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'Web of Carnage' #1 review: One more red nightmare

Comic Books

‘Web of Carnage’ #1 review: One more red nightmare

Carnage sets his sights on the Venomverse.

Web of Carnage is an odd animal, representing something of a crossroads in Marvel’s Spider-centric books. This issue had the unenviable task of following up on threads from End of the Spider-Verse and Carnage Reigns, as well as allowing Ram V an opportunity to bid a final “see you later” to Carnage and Jonathan Shayde after stepping away from the Symbiote’s main book earlier this year. On top of that, Web of Carnage also plants some compelling seeds for future stories, including this summer’s Death of the Venomverse and the newly announced Carnage relaunch from Torrun Grønbekk and Pere Pérez. Unsurprisingly, the talented creative team of Ram V, Christos Gage, Zé Carlos, Francesco Manna, and Erik Arciniega is fully up to the challenge.

Since this is less of an ending and more of a new beginning, the book gives readers a bit of a look back on the previous series, even as it drops our leads into an unfamiliar new world and gives each of them a new mission. In doing so, we’re reminded that Shayde has become almost as much of a force of nature as Carnage. Though the Symbiote has grown to nearly godlike power levels, Jonathan’s mind still persists, refusing to be broken and subsumed by the monster claiming his body. A chance encounter with Morlun the Inheritor — who seems to shift between black and white hair as his power likewise fluctuates — leads to some interesting realizations from Shayde and Carnage both. The pair are thrown into a free-for-all with the Spider-Hunter and Venom of another Earth, and each combatant holds up a twisted funhouse mirror to the rest.

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Web of Carnage #1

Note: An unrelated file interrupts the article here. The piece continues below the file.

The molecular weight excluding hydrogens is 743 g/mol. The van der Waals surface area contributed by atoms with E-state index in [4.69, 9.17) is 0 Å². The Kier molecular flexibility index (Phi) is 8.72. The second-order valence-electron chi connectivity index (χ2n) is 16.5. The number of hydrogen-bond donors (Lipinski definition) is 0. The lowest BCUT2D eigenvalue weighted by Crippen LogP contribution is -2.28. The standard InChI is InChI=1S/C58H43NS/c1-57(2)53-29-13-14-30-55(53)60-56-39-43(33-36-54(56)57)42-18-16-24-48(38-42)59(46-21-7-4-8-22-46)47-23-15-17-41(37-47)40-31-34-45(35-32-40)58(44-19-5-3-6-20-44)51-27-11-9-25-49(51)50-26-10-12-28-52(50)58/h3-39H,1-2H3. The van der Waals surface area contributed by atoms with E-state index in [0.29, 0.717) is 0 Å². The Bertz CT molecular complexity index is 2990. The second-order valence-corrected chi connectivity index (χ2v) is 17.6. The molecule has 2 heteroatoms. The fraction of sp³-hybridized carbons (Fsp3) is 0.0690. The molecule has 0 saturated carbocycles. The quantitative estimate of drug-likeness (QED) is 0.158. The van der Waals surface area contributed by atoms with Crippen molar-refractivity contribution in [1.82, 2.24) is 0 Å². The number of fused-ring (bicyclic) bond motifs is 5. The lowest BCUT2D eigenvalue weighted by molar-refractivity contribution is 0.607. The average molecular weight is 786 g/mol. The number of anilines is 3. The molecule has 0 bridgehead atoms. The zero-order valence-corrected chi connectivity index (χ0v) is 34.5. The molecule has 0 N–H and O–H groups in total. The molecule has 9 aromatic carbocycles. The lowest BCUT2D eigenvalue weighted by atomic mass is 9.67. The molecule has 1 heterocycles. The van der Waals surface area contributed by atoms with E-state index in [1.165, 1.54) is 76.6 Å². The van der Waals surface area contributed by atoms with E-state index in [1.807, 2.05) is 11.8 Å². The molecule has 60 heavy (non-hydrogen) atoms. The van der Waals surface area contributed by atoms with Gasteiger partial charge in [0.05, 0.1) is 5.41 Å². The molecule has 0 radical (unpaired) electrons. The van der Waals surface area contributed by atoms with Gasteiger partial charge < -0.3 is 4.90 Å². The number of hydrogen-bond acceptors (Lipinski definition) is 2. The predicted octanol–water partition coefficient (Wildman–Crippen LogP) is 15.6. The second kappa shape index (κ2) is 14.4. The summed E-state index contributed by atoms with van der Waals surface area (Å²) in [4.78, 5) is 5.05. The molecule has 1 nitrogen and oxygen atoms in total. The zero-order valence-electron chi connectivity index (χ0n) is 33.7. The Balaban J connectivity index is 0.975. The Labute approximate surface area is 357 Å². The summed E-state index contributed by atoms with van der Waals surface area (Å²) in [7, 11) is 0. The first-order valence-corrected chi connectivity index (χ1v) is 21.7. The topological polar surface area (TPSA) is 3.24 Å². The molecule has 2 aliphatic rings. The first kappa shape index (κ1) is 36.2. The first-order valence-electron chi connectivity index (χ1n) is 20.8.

Credit: Marvel

The action here is a lot of fun, serving the double purpose of giving Carnage a worthy adversary and illustrating how far the Symbiote has come from being the wild animal seen in its early appearances. There’s a brilliant mind at work here that sees things on a grand scale but also misses the simpler days when it and Cletus Kasady were a team. By pairing the character up against a couple of multiversal variants, we in turn get to learn more about Carnage’s current frame of mind. The one downside here is that Jon Shayde gets a bit shortchanged in the process, with the final battle even seeming to forget about him for a while. One can’t help but feel like there was so much more planned for this character, both in terms of this issue and the larger story Ram V began building in 2022.

That minor gripe aside, this book accomplishes almost everything it sets out to do. Everyone comes out of the story with a new sense of resolve, but that’s not all: Carnage may be changing in ways readers never would have thought possible. I won’t spoil it here, but Ram V’s work on Venom and Carnage was revelatory in its approach to finding the humanity among the horror. That ethos extends to this issue as well.

The ending here is surprisingly effective on an emotional level, particularly for readers who have been following Carnage and Shayde’s journey. The script walks a fine line, never completely making us empathize with Carnage or Cletus Kasady. At the same time, this story allows the creature to make choices it may have never even considered in the past. In doing so, we can see that the villain really has evolved.

'Web of Carnage' #1 review: One more red nightmare
‘Web of Carnage’ #1 review: One more red nightmare
Web of Carnage #1
'Web of Carnage' brings one chapter to a close and tears another one wide open. It's a wild thrill to see one of Marvel's greatest monsters continue to evolve.
Reader Rating0 Votes
0
Ties up several loose ends while leaving some interesting dangling threads for the next story
Shows how far Carnage has come in terms of power and state of mind
Gives us some fun multiversal action that plays nicely into the overarching narrative
Jonathan Shayde feels a bit shortchanged here -- which is a bummer, since this was largely his series, too
8
Good
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